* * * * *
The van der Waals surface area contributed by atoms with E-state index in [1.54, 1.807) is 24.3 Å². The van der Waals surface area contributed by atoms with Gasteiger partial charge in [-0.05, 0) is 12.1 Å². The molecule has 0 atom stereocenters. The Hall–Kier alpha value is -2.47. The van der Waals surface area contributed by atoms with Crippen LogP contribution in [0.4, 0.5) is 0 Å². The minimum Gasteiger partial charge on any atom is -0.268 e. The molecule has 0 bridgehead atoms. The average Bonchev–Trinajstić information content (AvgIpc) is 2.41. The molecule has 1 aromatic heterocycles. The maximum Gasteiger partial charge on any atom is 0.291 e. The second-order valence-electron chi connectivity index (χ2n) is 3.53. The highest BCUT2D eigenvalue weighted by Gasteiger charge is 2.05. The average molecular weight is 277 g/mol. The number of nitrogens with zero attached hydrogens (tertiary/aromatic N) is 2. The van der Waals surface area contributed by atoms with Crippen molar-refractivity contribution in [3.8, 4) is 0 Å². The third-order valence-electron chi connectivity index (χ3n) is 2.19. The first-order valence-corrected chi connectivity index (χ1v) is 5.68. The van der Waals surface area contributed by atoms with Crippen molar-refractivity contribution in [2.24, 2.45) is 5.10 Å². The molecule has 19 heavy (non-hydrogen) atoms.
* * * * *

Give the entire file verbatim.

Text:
The van der Waals surface area contributed by atoms with E-state index in [1.54, 1.807) is 24.3 Å². The van der Waals surface area contributed by atoms with Gasteiger partial charge in [-0.05, 0) is 12.1 Å². The molecule has 0 atom stereocenters. The Hall–Kier alpha value is -2.47. The van der Waals surface area contributed by atoms with Crippen LogP contribution in [0.4, 0.5) is 0 Å². The minimum Gasteiger partial charge on any atom is -0.268 e. The molecule has 0 bridgehead atoms. The average Bonchev–Trinajstić information content (AvgIpc) is 2.41. The molecule has 1 aromatic heterocycles. The maximum Gasteiger partial charge on any atom is 0.291 e. The second-order valence-electron chi connectivity index (χ2n) is 3.53. The highest BCUT2D eigenvalue weighted by Gasteiger charge is 2.05. The average molecular weight is 277 g/mol. The number of nitrogens with zero attached hydrogens (tertiary/aromatic N) is 2. The van der Waals surface area contributed by atoms with Crippen molar-refractivity contribution in [3.8, 4) is 0 Å². The third-order valence-electron chi connectivity index (χ3n) is 2.19. The first-order valence-corrected chi connectivity index (χ1v) is 5.68. The van der Waals surface area contributed by atoms with Crippen molar-refractivity contribution in [2.24, 2.45) is 5.10 Å². The molecule has 19 heavy (non-hydrogen) atoms.